Take the 2-minute tour ×
MathOverflow is a question and answer site for professional mathematicians. It's 100% free, no registration required.

Given positive integers $d$ and $v$ with $v \geq d+1$, does there always exist a (convex) vertex-transitive $d$-polytope with $v$ vertices? It seems that the answer should be "obviously" true, but I don't know of any natural constructions. A couple of points:

1) If the question is changed to the existence of regular polytopes (i.e., polytopes that are transitive with respect to all the faces), then the answer if 'no' at least for arbitrary $v$.

2) For $d = 2$ the answer is trivially 'yes' by taking the convex hull of $v$ equi-spaced points on the circle.

share|improve this question
3  
$d=3$ and $v=5$ is an obvious small counterexample. By symmetry, the vertices must all lie in a plane, hence their convex hull is not a polyhedron. –  Yoav Kallus Feb 21 '12 at 19:22
add comment

2 Answers

up vote 4 down vote accepted

There is no three dimensional vertex transitive polyhedron with 7 vertices. The rotation groups of three dimensional polyhedra are finite quaternion groups. The only finite quaterionion groups whose order is divisible by 7 are associated with polygons with 7 or a multiple of 7 sides. So there have to be another element in the group to move points out of the plane and this result in more than 7 points. There is a complete classification of finite isometric groups that leave one point fixed in dimensions 3 and 4.

There are also no three dimensional vertex transitive polyhedra with 5 vertices but in that case there are more finite quaternion groups whose order is divisible by 5. When these are examined there are no three dimensional vertex transitive polyhedra but there is one in four dimensions namely the four dimensional simplex.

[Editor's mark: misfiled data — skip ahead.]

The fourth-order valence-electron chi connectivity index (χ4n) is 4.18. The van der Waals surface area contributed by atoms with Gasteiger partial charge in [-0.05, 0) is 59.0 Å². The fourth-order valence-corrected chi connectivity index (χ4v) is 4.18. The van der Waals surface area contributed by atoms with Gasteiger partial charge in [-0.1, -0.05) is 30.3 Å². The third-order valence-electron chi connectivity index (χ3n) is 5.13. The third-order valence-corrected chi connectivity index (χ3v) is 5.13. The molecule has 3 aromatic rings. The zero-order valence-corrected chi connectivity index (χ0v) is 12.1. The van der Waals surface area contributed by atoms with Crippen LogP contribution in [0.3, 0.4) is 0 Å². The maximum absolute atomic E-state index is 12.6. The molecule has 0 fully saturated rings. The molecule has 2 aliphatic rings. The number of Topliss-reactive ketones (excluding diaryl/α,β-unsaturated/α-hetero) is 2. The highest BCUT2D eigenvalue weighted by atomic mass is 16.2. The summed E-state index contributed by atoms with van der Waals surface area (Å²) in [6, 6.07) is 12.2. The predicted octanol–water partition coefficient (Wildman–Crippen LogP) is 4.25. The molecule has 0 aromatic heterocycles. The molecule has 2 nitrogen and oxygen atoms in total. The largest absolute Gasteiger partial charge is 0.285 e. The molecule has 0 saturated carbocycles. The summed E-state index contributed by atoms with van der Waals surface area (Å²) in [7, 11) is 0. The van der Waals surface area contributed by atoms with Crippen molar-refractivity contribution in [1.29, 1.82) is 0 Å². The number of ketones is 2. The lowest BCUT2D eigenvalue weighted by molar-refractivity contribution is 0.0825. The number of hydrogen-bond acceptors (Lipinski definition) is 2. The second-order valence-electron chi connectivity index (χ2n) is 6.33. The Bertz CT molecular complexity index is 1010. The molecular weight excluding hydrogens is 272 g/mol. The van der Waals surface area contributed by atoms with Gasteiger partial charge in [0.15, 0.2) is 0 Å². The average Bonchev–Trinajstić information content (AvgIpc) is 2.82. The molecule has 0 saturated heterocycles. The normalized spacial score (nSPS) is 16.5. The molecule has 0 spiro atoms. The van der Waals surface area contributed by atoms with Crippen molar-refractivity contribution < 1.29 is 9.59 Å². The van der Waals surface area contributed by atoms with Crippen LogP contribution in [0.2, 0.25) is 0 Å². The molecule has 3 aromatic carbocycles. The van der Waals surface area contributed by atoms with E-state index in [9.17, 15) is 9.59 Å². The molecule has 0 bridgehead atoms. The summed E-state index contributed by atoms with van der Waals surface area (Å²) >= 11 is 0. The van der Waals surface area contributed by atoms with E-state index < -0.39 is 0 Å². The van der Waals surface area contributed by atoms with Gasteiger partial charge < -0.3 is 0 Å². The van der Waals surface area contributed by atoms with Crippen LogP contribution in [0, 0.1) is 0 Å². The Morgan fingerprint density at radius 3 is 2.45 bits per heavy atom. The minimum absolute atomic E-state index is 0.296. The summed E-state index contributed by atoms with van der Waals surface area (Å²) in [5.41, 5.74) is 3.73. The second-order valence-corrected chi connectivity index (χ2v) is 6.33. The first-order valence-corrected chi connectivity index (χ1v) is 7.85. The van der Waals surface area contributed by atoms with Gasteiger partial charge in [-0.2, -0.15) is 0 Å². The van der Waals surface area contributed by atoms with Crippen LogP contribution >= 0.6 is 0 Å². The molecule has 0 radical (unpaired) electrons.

share|improve this answer
    
Thanks, this is very useful. I've been wondering more generally about interesting families of vertex-transitive polytopes (indexed by dimension $d$) that have about $O(d^\alpha)$ vertices for any integer $\alpha$. My question was a first attempt at trying to understand what the issues might be. –  Donald Feb 22 '12 at 22:49
add comment

For v prime, I don't know. For v even, and d=3, one can take a regular polygonal prism. I can think of toriodal versions for odd composite v, but I am unsure they are vertex transitive. I can go to higher dimensions at the cost of adding a multiplicative factor, but for d+1 I don't see how to do it for v with less than d prime factors; without starting with a lower dimensional seed.

Gerhard "Ask Me About System Design" Paseman, 2012.02.21

share|improve this answer
    
Of course, for prime p, there are d-simplices for d+1=p. I know of no other examples. Gerhard "Ask Me About System Design" Paseman, 2012.02.21 –  Gerhard Paseman Feb 21 '12 at 21:30
add comment

Your Answer

 
discard

By posting your answer, you agree to the privacy policy and terms of service.

Not the answer you're looking for? Browse other questions tagged or ask your own question.